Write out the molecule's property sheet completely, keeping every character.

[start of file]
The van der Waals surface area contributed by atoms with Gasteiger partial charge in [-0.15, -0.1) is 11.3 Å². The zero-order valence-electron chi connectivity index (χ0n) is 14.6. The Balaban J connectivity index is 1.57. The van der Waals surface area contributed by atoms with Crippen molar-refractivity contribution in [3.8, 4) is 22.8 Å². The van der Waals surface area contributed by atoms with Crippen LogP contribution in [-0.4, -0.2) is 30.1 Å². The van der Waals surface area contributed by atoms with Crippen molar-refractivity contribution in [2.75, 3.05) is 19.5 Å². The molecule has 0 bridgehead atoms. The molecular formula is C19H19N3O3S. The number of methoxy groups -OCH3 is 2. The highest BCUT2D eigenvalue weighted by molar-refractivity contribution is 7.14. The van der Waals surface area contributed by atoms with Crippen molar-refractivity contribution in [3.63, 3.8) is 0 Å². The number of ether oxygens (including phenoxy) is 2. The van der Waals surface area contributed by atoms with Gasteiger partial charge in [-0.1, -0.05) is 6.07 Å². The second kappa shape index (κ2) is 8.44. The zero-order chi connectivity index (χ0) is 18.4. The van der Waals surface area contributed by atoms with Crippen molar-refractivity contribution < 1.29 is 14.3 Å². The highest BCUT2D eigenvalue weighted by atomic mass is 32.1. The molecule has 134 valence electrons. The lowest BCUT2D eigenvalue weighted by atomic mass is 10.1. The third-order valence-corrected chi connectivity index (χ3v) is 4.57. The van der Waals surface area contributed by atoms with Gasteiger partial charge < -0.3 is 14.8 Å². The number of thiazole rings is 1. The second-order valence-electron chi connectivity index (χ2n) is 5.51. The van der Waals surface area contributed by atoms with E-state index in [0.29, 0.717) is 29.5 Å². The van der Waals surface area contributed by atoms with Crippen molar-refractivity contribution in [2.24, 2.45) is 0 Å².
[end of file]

The van der Waals surface area contributed by atoms with Gasteiger partial charge in [-0.15, -0.1) is 11.3 Å². The zero-order valence-electron chi connectivity index (χ0n) is 14.6. The Balaban J connectivity index is 1.57. The van der Waals surface area contributed by atoms with Crippen molar-refractivity contribution in [3.8, 4) is 22.8 Å². The van der Waals surface area contributed by atoms with Crippen LogP contribution in [-0.4, -0.2) is 30.1 Å². The van der Waals surface area contributed by atoms with Crippen molar-refractivity contribution in [2.75, 3.05) is 19.5 Å². The molecule has 0 bridgehead atoms. The molecular formula is C19H19N3O3S. The number of methoxy groups -OCH3 is 2. The highest BCUT2D eigenvalue weighted by molar-refractivity contribution is 7.14. The van der Waals surface area contributed by atoms with Crippen molar-refractivity contribution in [3.63, 3.8) is 0 Å². The number of ether oxygens (including phenoxy) is 2. The van der Waals surface area contributed by atoms with Gasteiger partial charge in [-0.1, -0.05) is 6.07 Å². The second kappa shape index (κ2) is 8.44. The zero-order chi connectivity index (χ0) is 18.4. The van der Waals surface area contributed by atoms with Crippen molar-refractivity contribution < 1.29 is 14.3 Å². The highest BCUT2D eigenvalue weighted by atomic mass is 32.1. The molecule has 134 valence electrons. The lowest BCUT2D eigenvalue weighted by atomic mass is 10.1. The third-order valence-corrected chi connectivity index (χ3v) is 4.57. The van der Waals surface area contributed by atoms with Gasteiger partial charge < -0.3 is 14.8 Å². The number of thiazole rings is 1. The second-order valence-electron chi connectivity index (χ2n) is 5.51. The van der Waals surface area contributed by atoms with E-state index in [0.29, 0.717) is 29.5 Å². The van der Waals surface area contributed by atoms with Crippen molar-refractivity contribution in [2.24, 2.45) is 0 Å².